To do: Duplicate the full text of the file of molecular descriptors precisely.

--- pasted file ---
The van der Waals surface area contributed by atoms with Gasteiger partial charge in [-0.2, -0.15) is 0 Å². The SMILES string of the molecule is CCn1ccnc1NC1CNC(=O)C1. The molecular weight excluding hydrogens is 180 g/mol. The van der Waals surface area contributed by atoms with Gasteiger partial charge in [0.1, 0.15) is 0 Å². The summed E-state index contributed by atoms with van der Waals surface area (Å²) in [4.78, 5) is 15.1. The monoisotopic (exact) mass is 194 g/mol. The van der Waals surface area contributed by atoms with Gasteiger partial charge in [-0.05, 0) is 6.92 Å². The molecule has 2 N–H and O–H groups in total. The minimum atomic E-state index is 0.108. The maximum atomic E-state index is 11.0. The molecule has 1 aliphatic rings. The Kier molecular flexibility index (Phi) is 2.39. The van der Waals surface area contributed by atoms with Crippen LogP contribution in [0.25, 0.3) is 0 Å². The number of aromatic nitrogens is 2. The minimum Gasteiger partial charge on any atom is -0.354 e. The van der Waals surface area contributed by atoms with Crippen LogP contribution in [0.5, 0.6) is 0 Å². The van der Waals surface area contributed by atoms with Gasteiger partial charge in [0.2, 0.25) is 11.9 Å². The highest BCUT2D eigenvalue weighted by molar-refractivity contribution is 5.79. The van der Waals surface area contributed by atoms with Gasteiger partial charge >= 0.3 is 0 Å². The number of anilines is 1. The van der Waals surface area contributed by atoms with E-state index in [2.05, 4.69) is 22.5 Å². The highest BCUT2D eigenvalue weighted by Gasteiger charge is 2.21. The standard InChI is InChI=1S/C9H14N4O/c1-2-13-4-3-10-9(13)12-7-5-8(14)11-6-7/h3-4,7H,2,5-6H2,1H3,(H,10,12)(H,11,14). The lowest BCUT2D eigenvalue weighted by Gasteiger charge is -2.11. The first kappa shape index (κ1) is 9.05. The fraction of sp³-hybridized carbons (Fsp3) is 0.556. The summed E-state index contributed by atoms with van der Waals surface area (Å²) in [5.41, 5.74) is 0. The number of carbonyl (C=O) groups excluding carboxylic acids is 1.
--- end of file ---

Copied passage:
The van der Waals surface area contributed by atoms with Gasteiger partial charge in [-0.2, -0.15) is 0 Å². The SMILES string of the molecule is CCn1ccnc1NC1CNC(=O)C1. The molecular weight excluding hydrogens is 180 g/mol. The van der Waals surface area contributed by atoms with Gasteiger partial charge in [0.1, 0.15) is 0 Å². The summed E-state index contributed by atoms with van der Waals surface area (Å²) in [4.78, 5) is 15.1. The monoisotopic (exact) mass is 194 g/mol. The van der Waals surface area contributed by atoms with Gasteiger partial charge in [-0.05, 0) is 6.92 Å². The molecule has 2 N–H and O–H groups in total. The minimum atomic E-state index is 0.108. The maximum atomic E-state index is 11.0. The molecule has 1 aliphatic rings. The Kier molecular flexibility index (Phi) is 2.39. The van der Waals surface area contributed by atoms with Crippen LogP contribution in [0.25, 0.3) is 0 Å². The number of aromatic nitrogens is 2. The minimum Gasteiger partial charge on any atom is -0.354 e. The van der Waals surface area contributed by atoms with Crippen LogP contribution in [0.5, 0.6) is 0 Å². The van der Waals surface area contributed by atoms with Gasteiger partial charge in [0.2, 0.25) is 11.9 Å². The highest BCUT2D eigenvalue weighted by molar-refractivity contribution is 5.79. The van der Waals surface area contributed by atoms with Gasteiger partial charge >= 0.3 is 0 Å². The number of anilines is 1. The van der Waals surface area contributed by atoms with E-state index in [2.05, 4.69) is 22.5 Å². The highest BCUT2D eigenvalue weighted by Gasteiger charge is 2.21. The standard InChI is InChI=1S/C9H14N4O/c1-2-13-4-3-10-9(13)12-7-5-8(14)11-6-7/h3-4,7H,2,5-6H2,1H3,(H,10,12)(H,11,14). The lowest BCUT2D eigenvalue weighted by Gasteiger charge is -2.11. The first kappa shape index (κ1) is 9.05. The fraction of sp³-hybridized carbons (Fsp3) is 0.556. The summed E-state index contributed by atoms with van der Waals surface area (Å²) in [5.41, 5.74) is 0. The number of carbonyl (C=O) groups excluding carboxylic acids is 1.